Baseball statistician extraordinaire Bill James dropped by the Smithsonian for a talk last week and offered his list of the top 100 players to wear Washington Senators uniforms from 1901 to ‘71 a subject sure to arouse debate among old-timers who can remember when our forlorn town actually had a team.
There is no argument at all about No. 1, of course: Walter Johnson, who won 417 games for largely mediocre teams from 1907 to ‘27 and is the only major leaguer ever to have a high school named in his honor. In fact, you could argue that the immortal Big Train was the best pitcher in major league history although Cy Young accumulated 95 more victories. James so argues in his new “Historical Baseball Abstract.”
Otherwise, James’ top 10 goes like this: outfielders Sam Rice and Clyde Milan, first basemen Joe Judge and Mickey Vernon, second baseman Buddy Myer, outfielder Goose Goslin, third baseman Eddie “the Walking Man” Yost, outfielder Frank Howard and shortstop Joe Cronin.
Slugger Howard, you’ll note, is the only member of the expansion Senators (1961-71) to make the top 10. (You were expecting, maybe, Denny McLain?) In fact, no other player exclusively from the second Washington club turns up until Mike Epstein at No. 52.
The two managers who led the original Senators to pennants Cronin in 1933 and Bucky Harris in 1924 and ‘25 both made the list as players, though Harris seems a little low at No. 20. And how in the name of Sen. Herman Welker (who discovered him) can James rank Harmon Killebrew as low as No. 65? After all, the Killer swatted the first 84 of his 573 home runs in a Washington uniform before Calvin Griffith shanghaied the club to Minnesota after the 1960 season.
Someday perhaps James will have to update his rankings with guys from another Washington club. Someday.
News item: Former Baltimore Orioles and Texas Rangers manager Johnny Oates is stricken with the most aggressive form of brain tumor.
Comment: Why does it always seem to happen to the good guys?
Neon Deion revisited
Deion Sanders, the one and only, claims he has no intention of returning to football or baseball as a player.
Of course, that’s subject to change. Any minute.
On a visit to the Miami Dolphins’ training camp last week, “Prime Time” said he is perfectly happy getting his fix as an analyst for CBS Sports.
“If I come back, it will be as an owner,” Sanders said. “I like putting on the suit and watching the game. Playing the game, that’s different.”
As we know, Sanders, 34, retired after 13 seasons in the NFL because of a toe injury that led to his walking away from the Washington Redskins. So what does he miss about football?
“I miss the $8 million I was going to get this season,” Sanders said, referring to the portion of his Redskins contract he never collected due to retirement.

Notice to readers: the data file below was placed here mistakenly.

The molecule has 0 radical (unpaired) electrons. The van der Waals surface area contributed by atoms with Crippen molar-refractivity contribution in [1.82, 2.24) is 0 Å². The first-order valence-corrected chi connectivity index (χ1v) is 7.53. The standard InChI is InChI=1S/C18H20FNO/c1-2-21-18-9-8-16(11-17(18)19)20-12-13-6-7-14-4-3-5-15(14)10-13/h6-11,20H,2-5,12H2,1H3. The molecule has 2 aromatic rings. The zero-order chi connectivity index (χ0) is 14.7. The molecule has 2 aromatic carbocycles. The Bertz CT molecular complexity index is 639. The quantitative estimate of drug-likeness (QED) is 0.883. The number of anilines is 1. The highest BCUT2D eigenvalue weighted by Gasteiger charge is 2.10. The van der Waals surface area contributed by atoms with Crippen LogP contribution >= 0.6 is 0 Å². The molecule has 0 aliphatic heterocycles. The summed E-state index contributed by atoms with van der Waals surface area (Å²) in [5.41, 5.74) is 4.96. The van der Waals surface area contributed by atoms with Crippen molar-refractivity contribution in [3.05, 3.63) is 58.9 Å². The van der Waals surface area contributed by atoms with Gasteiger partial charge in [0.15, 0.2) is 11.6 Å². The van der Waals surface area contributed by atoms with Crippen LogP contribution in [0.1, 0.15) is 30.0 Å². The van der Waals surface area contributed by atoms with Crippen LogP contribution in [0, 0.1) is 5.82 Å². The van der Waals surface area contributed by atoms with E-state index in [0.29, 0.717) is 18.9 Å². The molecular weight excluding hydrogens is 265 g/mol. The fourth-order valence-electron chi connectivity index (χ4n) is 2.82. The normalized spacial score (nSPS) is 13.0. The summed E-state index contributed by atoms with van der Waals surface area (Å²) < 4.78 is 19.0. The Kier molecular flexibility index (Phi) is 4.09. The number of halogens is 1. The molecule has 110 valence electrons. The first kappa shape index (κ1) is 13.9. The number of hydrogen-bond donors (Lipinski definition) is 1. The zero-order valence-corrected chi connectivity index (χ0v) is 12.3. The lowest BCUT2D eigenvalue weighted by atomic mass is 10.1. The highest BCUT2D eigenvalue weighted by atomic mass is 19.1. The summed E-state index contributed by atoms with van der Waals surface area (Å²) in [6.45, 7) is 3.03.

Sanders says he knew it was time to hang up his helmet, not to mention his mouth. “When you start playing the game [and] looking at the clock, then it’s time to go,” Sanders said. “I found myself clock-watching last year. I’ve got to love what I do.”
One thing Sanders used to love doing was drawing attention for dancing in the end zone and high-stepping down the sideline. These days, though, such antics draw penalty flags for excessive celebration.
“You’ve got to have fun, man,” Sanders said. “How can a guy work six days a week to score a touchdown or do something he practiced all week, then you tell him he can’t celebrate? Then stop the fans from jumping when he scored. Everybody celebrates.”
Flamboyance always was Sanders’ thing. It’s hard to picture him sitting sedately as an owner in a luxury suite somewhere, but stranger things have happened.
Houston Astros pitcher Wilfredo Rodriguez, 22, on yielding Barry Bonds’ record-tying 70th home run: “I’ll never forget him saying that with the exception of Randy Johnson, he’d never seen a left-hander pitch as hard as me. I feel better that he hit three other home runs. The weight of being the victim of the record is off my shoulders.” …
Reggie Miller, 36, of the Indiana Pacers, on his 15th NBA season: “I still get nervous before games. Looking down at the opposing 2-guard, I still get excited for the rivalry no matter who it is. I always think I’m going to have my hands full, and I want to make sure they have their hands full.” …
Rick Pitino, on his first basketball team at Louisville: “We don’t have enough size, we don’t have enough ability to go out there and beat someone on talent. It’s going to take two years before you see a team play the way I want them to play.” …
Los Angeles Lakers center Shaquille O’Neal, on the NBA’s newly legalized zone defenses: “That’s the only way that [bad] teams will be able to stay with us. The game is getting ugly. I’m glad I’m not going to be around long.” …
Michigan State basketball coach Tom Izzo, on the Spartans’ losses from last season’s Final Four team: “Don’t feel sorry for us expect the world from us. It’s going to be different, and there will be nights when you’ll ask what is going on. But we’re expecting to win another [Big Ten] championship.”